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New York indictments allege Georgian mafia activities in four U.S. states

Criminal suspects include syndicate boss and boxing contender

The country of Georgia, wedged between Russia and Turkey with the Black Sea forming its western border, gained its independence from the Soviet Union in 1991. Today, it is a member of the United Nations and has been making progress toward becoming a member of the European Union.

mapGeorgiaMafia
Political Map showing the Caucasus Republic of Georgia.

But while Georgia is constantly striving to distinguish itself politically and culturally from Russia, its leading organized crime groups, collectively known as the Georgian mafia, remain closely linked with organized crime in the former Soviet Union.

The illegal activities of the Georgian mafia were exposed last week when nearly three dozen members in four U.S. states were indicted in New York. Those indicted included a top World Boxing Association contender.

The case introduced a new term into the lexicon of American organized crime: “vor v zakonei,” which in Russian is translated as “thief-in-law,” or simply “vor,” another word for “boss.” Enjoying powers similar to those of traditional Italian Mafia bosses, a Russian “vor” is a respected leader of criminals from the former Soviet Union who receives tribute payments and protection from followers and mediates disputes among gangsters.

The U.S. Attorney’s Office in the Southern District of New York on June 7 announced the grand jury had charged 33 members of the Georgian underworld operating in New York, Florida, Pennsylvania and Nevada with racketeering, narcotics trafficking, illegal gambling, fraud, robbery and murder for hire.

“The indictments include charges against the alleged head of this national criminal enterprise, one of the first federal racketeering charges ever brought against a Russian ‘vor,’” Acting U.S. Attorney Joon. H. Kim said. “The dizzying array of criminal schemes committed by this organized crime syndicate allegedly include a murder-for-hire conspiracy, a plot to rob victims by seducing and drugging them with chloroform, the theft of cargo shipments containing over 10,000 pounds of chocolate, and a fraud on casino slot machines using electronic hacking devices.”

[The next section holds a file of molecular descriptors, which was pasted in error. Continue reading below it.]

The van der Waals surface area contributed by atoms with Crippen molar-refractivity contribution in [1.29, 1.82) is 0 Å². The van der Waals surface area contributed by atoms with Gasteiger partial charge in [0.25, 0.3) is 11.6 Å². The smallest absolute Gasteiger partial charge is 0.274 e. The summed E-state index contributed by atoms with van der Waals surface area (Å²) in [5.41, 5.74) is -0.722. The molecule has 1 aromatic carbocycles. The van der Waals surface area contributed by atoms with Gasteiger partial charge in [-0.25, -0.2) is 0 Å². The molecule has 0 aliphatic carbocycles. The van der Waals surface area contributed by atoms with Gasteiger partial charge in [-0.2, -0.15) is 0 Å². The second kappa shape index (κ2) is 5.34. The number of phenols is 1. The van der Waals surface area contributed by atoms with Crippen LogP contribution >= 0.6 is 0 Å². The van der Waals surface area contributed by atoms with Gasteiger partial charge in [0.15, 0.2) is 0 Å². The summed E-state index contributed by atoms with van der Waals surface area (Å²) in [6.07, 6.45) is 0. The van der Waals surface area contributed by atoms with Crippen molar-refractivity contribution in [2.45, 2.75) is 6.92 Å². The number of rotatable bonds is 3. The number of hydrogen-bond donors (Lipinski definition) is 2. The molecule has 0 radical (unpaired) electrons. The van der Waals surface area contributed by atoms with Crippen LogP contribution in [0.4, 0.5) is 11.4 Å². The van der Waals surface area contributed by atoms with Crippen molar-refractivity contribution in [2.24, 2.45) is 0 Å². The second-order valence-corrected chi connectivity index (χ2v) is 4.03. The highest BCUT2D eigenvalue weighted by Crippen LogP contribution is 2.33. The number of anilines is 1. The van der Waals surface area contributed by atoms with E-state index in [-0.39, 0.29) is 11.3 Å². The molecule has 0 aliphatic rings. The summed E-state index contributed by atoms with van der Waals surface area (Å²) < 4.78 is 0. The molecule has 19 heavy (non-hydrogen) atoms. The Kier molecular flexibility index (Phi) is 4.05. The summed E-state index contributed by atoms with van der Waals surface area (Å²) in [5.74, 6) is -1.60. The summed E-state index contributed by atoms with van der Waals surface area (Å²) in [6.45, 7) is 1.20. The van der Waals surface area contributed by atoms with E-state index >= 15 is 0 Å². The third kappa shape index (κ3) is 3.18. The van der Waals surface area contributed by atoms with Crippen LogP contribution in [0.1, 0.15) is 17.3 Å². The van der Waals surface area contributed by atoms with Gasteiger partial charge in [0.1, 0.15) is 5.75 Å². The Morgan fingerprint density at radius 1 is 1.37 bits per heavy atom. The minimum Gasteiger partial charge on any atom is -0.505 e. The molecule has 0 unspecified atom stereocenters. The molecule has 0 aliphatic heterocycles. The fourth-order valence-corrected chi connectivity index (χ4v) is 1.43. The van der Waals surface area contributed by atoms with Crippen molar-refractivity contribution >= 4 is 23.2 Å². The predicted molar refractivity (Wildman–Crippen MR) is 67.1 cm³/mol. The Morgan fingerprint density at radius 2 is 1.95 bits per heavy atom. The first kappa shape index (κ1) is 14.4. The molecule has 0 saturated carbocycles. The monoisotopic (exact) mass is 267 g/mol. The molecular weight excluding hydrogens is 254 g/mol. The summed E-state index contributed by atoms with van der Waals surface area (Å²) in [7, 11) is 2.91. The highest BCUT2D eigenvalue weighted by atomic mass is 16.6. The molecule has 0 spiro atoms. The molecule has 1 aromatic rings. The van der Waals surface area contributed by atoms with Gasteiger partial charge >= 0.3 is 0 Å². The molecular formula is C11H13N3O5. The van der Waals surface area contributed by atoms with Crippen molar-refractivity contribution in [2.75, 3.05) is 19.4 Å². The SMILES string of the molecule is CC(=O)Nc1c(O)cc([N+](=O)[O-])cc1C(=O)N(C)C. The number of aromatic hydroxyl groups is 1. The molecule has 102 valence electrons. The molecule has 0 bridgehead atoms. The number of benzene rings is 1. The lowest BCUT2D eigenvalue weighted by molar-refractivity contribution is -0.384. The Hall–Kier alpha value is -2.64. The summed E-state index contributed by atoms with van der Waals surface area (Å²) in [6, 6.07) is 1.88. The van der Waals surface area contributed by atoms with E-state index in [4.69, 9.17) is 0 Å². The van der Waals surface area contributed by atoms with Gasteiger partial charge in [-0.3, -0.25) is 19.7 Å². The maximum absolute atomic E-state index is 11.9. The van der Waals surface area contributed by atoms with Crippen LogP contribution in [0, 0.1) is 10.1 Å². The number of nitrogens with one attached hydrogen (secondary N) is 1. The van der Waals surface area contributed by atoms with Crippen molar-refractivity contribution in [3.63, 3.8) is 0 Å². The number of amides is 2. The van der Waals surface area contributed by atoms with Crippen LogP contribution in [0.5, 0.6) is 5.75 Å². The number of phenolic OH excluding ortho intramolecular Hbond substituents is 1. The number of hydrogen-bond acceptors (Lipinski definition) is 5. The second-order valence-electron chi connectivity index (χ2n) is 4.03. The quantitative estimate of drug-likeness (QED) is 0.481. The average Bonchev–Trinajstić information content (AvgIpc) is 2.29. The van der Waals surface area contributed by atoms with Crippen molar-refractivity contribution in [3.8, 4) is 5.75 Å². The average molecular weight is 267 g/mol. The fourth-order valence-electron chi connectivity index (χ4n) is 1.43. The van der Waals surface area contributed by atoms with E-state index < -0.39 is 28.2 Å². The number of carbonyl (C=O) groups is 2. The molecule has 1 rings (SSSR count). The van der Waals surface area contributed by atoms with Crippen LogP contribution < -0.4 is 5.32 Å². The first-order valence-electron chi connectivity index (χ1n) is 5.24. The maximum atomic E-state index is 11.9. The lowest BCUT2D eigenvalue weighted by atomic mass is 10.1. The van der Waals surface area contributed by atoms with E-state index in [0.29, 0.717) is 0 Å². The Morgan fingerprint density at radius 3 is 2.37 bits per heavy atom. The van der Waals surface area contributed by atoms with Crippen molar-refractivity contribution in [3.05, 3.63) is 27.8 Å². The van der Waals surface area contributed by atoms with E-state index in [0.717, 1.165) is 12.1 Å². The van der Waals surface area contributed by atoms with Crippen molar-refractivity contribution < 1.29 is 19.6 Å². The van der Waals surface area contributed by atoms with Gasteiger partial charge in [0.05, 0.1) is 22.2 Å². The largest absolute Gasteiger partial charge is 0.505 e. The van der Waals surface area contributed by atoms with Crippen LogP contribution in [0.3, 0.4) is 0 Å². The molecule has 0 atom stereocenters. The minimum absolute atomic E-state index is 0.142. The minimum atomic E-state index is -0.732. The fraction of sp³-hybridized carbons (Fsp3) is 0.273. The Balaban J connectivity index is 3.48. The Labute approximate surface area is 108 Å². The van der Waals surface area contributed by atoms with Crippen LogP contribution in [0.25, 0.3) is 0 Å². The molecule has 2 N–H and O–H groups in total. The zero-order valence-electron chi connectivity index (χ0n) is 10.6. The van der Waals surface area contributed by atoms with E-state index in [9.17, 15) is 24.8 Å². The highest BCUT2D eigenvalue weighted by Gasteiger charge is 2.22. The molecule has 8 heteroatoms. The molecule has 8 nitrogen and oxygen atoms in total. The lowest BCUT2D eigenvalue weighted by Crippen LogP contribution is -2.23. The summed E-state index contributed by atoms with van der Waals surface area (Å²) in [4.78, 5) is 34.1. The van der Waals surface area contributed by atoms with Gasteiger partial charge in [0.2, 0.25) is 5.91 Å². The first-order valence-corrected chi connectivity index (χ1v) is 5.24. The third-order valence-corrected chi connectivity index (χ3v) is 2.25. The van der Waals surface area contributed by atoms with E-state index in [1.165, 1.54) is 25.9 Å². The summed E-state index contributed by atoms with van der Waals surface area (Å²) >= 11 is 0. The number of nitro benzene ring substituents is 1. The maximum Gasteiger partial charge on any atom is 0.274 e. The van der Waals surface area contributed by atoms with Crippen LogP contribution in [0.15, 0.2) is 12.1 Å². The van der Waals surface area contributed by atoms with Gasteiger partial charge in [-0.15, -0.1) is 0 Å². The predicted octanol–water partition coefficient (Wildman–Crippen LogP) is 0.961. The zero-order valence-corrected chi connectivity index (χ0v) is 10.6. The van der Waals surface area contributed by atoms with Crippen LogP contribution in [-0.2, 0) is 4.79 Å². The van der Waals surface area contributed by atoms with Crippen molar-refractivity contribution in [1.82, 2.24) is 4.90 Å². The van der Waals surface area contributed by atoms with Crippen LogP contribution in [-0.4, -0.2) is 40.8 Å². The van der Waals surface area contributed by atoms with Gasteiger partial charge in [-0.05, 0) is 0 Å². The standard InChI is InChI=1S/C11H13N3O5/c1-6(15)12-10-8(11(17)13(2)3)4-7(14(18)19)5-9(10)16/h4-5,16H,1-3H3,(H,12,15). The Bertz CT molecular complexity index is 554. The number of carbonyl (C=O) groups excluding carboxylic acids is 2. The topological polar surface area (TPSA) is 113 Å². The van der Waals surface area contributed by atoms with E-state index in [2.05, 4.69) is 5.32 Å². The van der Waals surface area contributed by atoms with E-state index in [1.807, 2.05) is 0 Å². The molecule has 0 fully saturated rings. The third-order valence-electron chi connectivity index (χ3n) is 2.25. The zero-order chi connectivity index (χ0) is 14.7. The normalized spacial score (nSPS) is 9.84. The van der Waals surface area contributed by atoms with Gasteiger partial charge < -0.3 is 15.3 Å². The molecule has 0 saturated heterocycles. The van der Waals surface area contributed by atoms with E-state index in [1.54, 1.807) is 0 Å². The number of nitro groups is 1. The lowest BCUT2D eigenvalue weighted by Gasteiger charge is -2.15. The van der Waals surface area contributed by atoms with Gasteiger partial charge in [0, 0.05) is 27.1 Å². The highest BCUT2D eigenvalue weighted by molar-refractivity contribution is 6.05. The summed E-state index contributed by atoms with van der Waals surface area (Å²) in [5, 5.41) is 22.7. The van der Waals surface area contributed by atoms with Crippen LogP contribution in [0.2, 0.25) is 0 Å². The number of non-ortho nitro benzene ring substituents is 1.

U.S. prosecutors allege that what they described as the “Shulaya Enterprise” used an unidentified female member “to seduce men, incapacitate them with gas and then rob them.”

Considered the most powerful Russian mafia group, the Georgians are divided into two clans, associated with the two largest cities in Georgia. The Shulaya Enterprise, of the Kutaisi clan, is led by Razhden Shulaya, a “vor” in St. Petersburg, Russia. He was arrested June 7 in Las Vegas. He has a residence in New Jersey. Most of his co-conspirators live in Brooklyn.

Avtandil Khurtsidze
LEICESTER, ENGLAND – APRIL 22: Avtandil Khurtsidze celebrates after being beating Tommy Langford in their Interim WBO World Middleweight Title at the Leicester Arena on April 22, 2017 in Leicester, England. (Photo by Nigel Roddis/Getty Images)

Another defendant named by federal prosecutors is Avtandil “The Kickboxer” Khurtsidze, a 33-year-old professional prize fighter from Georgia and residing in Brooklyn who had been scheduled

to oppose Billy Joe Saunders of the United Kingdom for the WBO middleweight championship in July. That fight has been canceled.

Khurtsidze was arrested, as were most of the other defendants, on suspicion of violating the Racketeer Influenced and Corrupt Organizations (RICO) Act. He was further charged with conspiracy to commit wire fraud.

Another professional fighter, Levan Makashvili, who fought for Mixed Martial Arts and the Ultimate Fighting Championship, was charged with RICO and wire fraud conspiracy violations in the indictment.

While the Italian Mafia still controls most organized crime in New York City, Russian mobs dominate Brighton Beach, the historically Jewish neighborhood in Brooklyn that has become known as “Little Odessa” (named after the largest city in Ukraine) for its influx of Russian nationals since the fall of the Soviet Union.